There are plenty of reasons that you may need to remove your tile floor. Perhaps it cracked when you were moving your refrigerator. Or maybe it’s a bit too slick when you’re getting out of the shower. Or possibly you just want a change.
So, what’s the best way to remove a tile floor? We’ll show you how it’s done in five easy steps — but first, here are a few things to keep in mind before you get started.
Preparing for a Tile Floor Removal
Cost to Remove a Tile Floor
The cost to remove a tile floor depends on a number of factors including the size of the room and whether you’re looking at a DIY tile removal or hiring a contractor. Homewyse has a handy tile removal calculator that will give you a general guideline on costs, but keep in mind the price given will be with a contractor doing the work. If you pull up the tile yourself, your costs will be kept to the tools used and the tile disposal.
While the project itself is relatively easy and simple, it will be quite time consuming and physically strenuous. The added difficultly comes with the rooms you’re working on, and what may need to be uninstalled or removed from the area — but more on that later.
Tools to Remove Tile Flooring
Exactly what tools are needed to remove tile? There are plenty out there that you can use, whether they are power or hand tools, and each job will require a different assortment. Here’s a quick list of tools that are almost always needed:
- Pry bar
- Long-handled floor scraper
- Chisel or air hammer with a chisel set
- Tarps and plastic wrap
- Painters’ tape
- Shovel and buckets
Pro Tip: Don’t Forget to Protect Yourself
Just as important as having the proper tools for the job is having the proper gear to keep yourself safe. Tile can be extremely sharp when broken, so long-sleeved shirts and pants are suggested. Gloves and safety goggles should be worn at all times, even through the cleanup phase. Finally, a safety mask is also a must. The tiles will create a lot of dust that you don’t want to be breathing in.
Should I Remove Asbestos Tile Myself?
Removing tile flooring is a relatively safe project, unless you’re dealing with asbestos floor tiles or adhesives.
Daniel King, from The Mesothelioma Center at Asbestos.com, says that while these types of tiles are not dangerous while intact, the danger lies when they are removed.
“Asbestos is dangerous when it gets into the air as dust,” King says. “In many cases, the best thing to do it put a new layer of flooring on top of it or seal it with a coat of epoxy floor paint. Both these options will keep asbestos fibers trapped.”
King also notes that while vinyl flooring tends to be the most at-risk of containing asbestos, it is possible that the glue holding the tiles in place may contain asbestos.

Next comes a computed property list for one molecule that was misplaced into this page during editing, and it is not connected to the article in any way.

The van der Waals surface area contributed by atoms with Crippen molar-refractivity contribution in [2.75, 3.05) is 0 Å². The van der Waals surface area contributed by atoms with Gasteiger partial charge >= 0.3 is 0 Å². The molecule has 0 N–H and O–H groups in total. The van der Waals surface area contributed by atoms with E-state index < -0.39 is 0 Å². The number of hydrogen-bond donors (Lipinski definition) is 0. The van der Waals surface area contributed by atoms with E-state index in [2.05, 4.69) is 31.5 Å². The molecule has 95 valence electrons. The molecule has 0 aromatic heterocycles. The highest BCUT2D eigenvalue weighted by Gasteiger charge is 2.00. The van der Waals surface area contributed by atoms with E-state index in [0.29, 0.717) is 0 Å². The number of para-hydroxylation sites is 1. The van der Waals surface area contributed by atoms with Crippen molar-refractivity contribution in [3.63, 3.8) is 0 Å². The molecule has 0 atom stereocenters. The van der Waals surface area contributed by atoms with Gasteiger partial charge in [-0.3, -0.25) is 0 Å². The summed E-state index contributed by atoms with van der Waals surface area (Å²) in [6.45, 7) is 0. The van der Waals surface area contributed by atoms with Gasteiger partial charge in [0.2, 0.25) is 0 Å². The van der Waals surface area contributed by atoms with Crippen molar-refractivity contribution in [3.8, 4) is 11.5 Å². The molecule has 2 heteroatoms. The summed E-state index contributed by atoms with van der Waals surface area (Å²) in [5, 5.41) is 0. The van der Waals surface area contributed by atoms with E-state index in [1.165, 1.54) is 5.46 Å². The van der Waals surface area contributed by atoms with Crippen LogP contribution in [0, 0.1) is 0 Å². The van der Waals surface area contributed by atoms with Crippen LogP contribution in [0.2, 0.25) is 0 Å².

“It is safest to assume any vinyl flooring material put down before 1980 contains asbestos. You can’t tell whether a product has asbestos just by looking at it — unless it happens to have a manufacturer’s label on it that says ‘contains asbestos’ or ‘asbestos-free.’”
Daniel King | The Mesothelioma Center at Asbestos.com
King suggests having an asbestos abatement professional inspect any floors you are unsure of. He also says that a sample of the material could be sent to a lab for testing, but that you need to exercise caution while getting the sample to avoid breathing in any dust.
“I always recommend leaving asbestos removal to professionals,” King says.
Removing a Tile Floor in Five Steps
1. Prepare the Area
Before you dive right in and start pulling up tiles, you need to get your rooms ready for work. This is a fairly quick process that will help set you up for success while ensuring you don’t ruin your possessions.
- Remove free-standing items: Whether it’s an umbrella holder or a coffee table, it needs to get out of the room. After all, you’ll be removing the old tile that it’s sitting on. And, while you’re clearing the room, it might not be a bad time to consider throwing some stuff out to declutter your home.
- Take off any baseboard trim: Using a screwdriver or hammer/pry bar combo, remove any baseboards that might be on your walls. Be sure to do this carefully, as you’ll probably want to reinstall them once your tile removal job is done.
- Seal the vents: As noted before, removing tile floors is a dusty job. You don’t want your air system to get clogged with pieces of tile and debris. Use plastic wrap and painters’ tape to seal off your vents.
- Cover what you can’t move: If there are items you can’t move, but don’t want to get covered in debris — such as a kitchen island or built-in shelving — use a tarp to cover those items.
Additionally, Robert Robillard of A Concord Carpenter, LLC, says that having space is key when it comes to removing tiles. In other words, anything that can be removed should be, even if it requires a bit more effort, because it will save you time in the long run.
“Trying to work in a bathroom without removing the vanity or something like that is always difficult,” Robillard says. “It’s easiest when the entire room can be cleaned out and give you more room.”
2. Create a Starting Point
You’ve got to start somewhere, but that doesn’t mean it has to be tough. According to Robillard, host of the Boston-area DIY TV show “A Concord Carpenter”, the rule of thumb here is to try and find a place where tile may already be nonexistent, like under a vanity or another fixture. Another great place to start is a spot where the old tile may be loose or cracked, which will allow you to pull up the tile much easier.
Unfortunately, these types of spots are not always there, and you’ll have to create your own starting point. If that’s the case, a corner of the room or doorway where the tile does not continue into the next room is usually the best place to start.